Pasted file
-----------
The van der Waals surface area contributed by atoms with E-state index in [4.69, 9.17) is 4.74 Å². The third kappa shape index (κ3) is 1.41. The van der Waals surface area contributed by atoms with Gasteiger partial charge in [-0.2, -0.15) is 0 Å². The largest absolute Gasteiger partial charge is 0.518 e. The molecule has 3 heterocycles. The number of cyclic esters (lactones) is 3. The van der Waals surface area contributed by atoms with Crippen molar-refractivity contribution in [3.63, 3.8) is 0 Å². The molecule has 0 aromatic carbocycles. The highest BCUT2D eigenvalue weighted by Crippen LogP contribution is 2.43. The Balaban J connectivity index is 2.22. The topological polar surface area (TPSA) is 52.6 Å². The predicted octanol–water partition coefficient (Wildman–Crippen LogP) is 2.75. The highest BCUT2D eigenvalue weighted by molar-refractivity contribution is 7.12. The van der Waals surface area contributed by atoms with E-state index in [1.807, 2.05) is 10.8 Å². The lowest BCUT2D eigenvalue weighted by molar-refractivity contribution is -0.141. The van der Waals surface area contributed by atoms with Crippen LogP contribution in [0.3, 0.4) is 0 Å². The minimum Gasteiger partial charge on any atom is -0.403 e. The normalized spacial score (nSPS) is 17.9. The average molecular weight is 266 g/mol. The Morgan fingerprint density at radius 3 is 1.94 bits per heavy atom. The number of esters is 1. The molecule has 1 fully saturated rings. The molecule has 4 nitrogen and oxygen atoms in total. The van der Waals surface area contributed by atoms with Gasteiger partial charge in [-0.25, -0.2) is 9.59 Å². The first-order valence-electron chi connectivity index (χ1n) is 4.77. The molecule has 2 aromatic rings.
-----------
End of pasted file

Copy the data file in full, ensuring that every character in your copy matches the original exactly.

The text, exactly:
The van der Waals surface area contributed by atoms with E-state index in [4.69, 9.17) is 4.74 Å². The third kappa shape index (κ3) is 1.41. The van der Waals surface area contributed by atoms with Gasteiger partial charge in [-0.2, -0.15) is 0 Å². The largest absolute Gasteiger partial charge is 0.518 e. The molecule has 3 heterocycles. The number of cyclic esters (lactones) is 3. The van der Waals surface area contributed by atoms with Crippen molar-refractivity contribution in [3.63, 3.8) is 0 Å². The molecule has 0 aromatic carbocycles. The highest BCUT2D eigenvalue weighted by Crippen LogP contribution is 2.43. The Balaban J connectivity index is 2.22. The topological polar surface area (TPSA) is 52.6 Å². The predicted octanol–water partition coefficient (Wildman–Crippen LogP) is 2.75. The highest BCUT2D eigenvalue weighted by molar-refractivity contribution is 7.12. The van der Waals surface area contributed by atoms with E-state index in [1.807, 2.05) is 10.8 Å². The lowest BCUT2D eigenvalue weighted by molar-refractivity contribution is -0.141. The van der Waals surface area contributed by atoms with Crippen LogP contribution in [0.3, 0.4) is 0 Å². The minimum Gasteiger partial charge on any atom is -0.403 e. The normalized spacial score (nSPS) is 17.9. The average molecular weight is 266 g/mol. The Morgan fingerprint density at radius 3 is 1.94 bits per heavy atom. The number of esters is 1. The molecule has 1 fully saturated rings. The molecule has 4 nitrogen and oxygen atoms in total. The van der Waals surface area contributed by atoms with Gasteiger partial charge in [-0.25, -0.2) is 9.59 Å². The first-order valence-electron chi connectivity index (χ1n) is 4.77. The molecule has 2 aromatic rings.